- The country has only 1,700 certified cybercrime professionals, too few to secure the Kenyan population of close to 50 million against cyber-attacks on the rise.
- Some 10.2 million threats were detected in the last three months of 2018, over 2,200 times the 4,589 recorded in the same period the previous year.
- President Uhuru Kenyatta last week launched the country’s Digital Economy Blueprint at the Transform Africa Summit in Kigali, Rwanda, the first in Africa.
Kenya has too few cybercrime professionals despite the country being one of the most advanced countries in information and communication technology (ICT) on the continent.
The country has only 1,700 certified cybercrime professionals, too few to secure the Kenyan population of close to 50 million against cyber-attacks on the rise.
Figures from the Africa Cyber Security Report 2018 show that the country is critically exposed and as a result about two-thirds of companies will face a talent shortage of cybersecurity professionals.
“We have to acknowledge that security is a critical component of everything we are doing in technology. We can go out there and talk about the big things we are doing here but the hackers are listening and we end up being exposed in the short term,’’ said Mr William Makatiani, CEO of Serianu Limited, which released the Africa Cyber Security Report 2018 – Kenya.
Mr Makatiani estimates that with a population of 50 million, Kenya needs about 10,000 skilled cybersecurity professionals for a start. The report was partly informed by a survey involving 300 IT and security professionals working in different sectors.
In recent years, cyber threats have gone up a great deal, according to the Communications Authority of Kenya data.
Some 10.2 million threats were detected in the last three months of 2018, over 2,200 times the 4,589 recorded in the same period the previous year.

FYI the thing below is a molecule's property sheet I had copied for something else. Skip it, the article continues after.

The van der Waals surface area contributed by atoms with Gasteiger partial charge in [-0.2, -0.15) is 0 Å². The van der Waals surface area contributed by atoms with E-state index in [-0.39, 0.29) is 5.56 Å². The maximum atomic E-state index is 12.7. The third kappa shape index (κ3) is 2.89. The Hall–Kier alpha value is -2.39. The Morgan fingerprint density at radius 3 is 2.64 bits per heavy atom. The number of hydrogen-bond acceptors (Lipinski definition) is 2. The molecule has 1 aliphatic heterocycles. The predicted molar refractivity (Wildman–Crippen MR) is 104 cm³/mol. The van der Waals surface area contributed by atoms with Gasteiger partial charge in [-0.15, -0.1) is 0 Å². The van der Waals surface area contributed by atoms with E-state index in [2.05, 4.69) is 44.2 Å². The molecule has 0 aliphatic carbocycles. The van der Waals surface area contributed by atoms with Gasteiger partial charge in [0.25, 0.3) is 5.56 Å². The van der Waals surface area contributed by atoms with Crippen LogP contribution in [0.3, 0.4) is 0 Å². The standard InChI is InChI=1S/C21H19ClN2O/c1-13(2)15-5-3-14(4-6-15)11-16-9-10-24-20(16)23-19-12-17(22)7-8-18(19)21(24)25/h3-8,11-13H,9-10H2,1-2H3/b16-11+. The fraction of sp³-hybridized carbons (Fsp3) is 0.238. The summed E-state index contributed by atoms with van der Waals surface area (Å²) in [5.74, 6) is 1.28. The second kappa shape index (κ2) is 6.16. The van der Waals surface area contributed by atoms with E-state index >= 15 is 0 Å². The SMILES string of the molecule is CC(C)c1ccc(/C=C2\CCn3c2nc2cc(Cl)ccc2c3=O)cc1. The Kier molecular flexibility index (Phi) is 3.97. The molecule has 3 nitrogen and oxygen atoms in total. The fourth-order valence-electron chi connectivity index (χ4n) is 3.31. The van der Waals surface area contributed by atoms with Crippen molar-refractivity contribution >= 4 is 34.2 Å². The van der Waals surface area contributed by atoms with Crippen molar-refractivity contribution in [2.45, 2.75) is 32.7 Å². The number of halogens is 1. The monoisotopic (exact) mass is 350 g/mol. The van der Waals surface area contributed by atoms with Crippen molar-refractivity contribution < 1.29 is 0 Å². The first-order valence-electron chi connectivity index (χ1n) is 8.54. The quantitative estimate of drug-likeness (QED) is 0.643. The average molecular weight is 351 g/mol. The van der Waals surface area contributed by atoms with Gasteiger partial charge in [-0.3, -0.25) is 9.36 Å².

Last year, such security breaches led to the direct and indirect loss of more than Sh29.8 billion, according to the cybersecurity report.
The same report finds that three in five people have been cybercrime victims at least once in the five years preceding the study. Of these, 57% of the cases were in the line of work, 39% at a personal level and 7% in both capacities.
Two in five corporate respondents in the study cited loss of money as the leading impact of cyber-insecurity for their companies, the highest. It was also the number one setback for individuals (30%). Individuals were impacted more than corporates by inconvenience (27% against 17%) and psychological harm (21% against 6%).
Close to a quarter (23%) of the respondents cited auditing and risk management as the areas in which cybercrime is most apparent. Other highly vulnerable areas were incident response (22%), application assessment (18%) and security architecture and remediation (16%).
Meanwhile, Kenya is one of the most advanced countries in information and communication technology (ICT) in Africa and its prowess continues to be recognised beyond the boundaries.
Just last week, Kenya raised its clout as a continental digital pacesetter when President Uhuru Kenyatta launched the country’s Digital Economy Blueprint at the Transform Africa Summit in Kigali, Rwanda, the first in Africa.
Besides coming up with the digital blueprint from which other African countries can borrow a leaf from, Kenya has also been selected to develop yet another template for a single digital market in Africa.
The country ranks second in Africa in digital training, according to the Africa Digitization Maturity Report 2017 by Siemens. It is followed by Ethiopia, South Africa and Nigeria.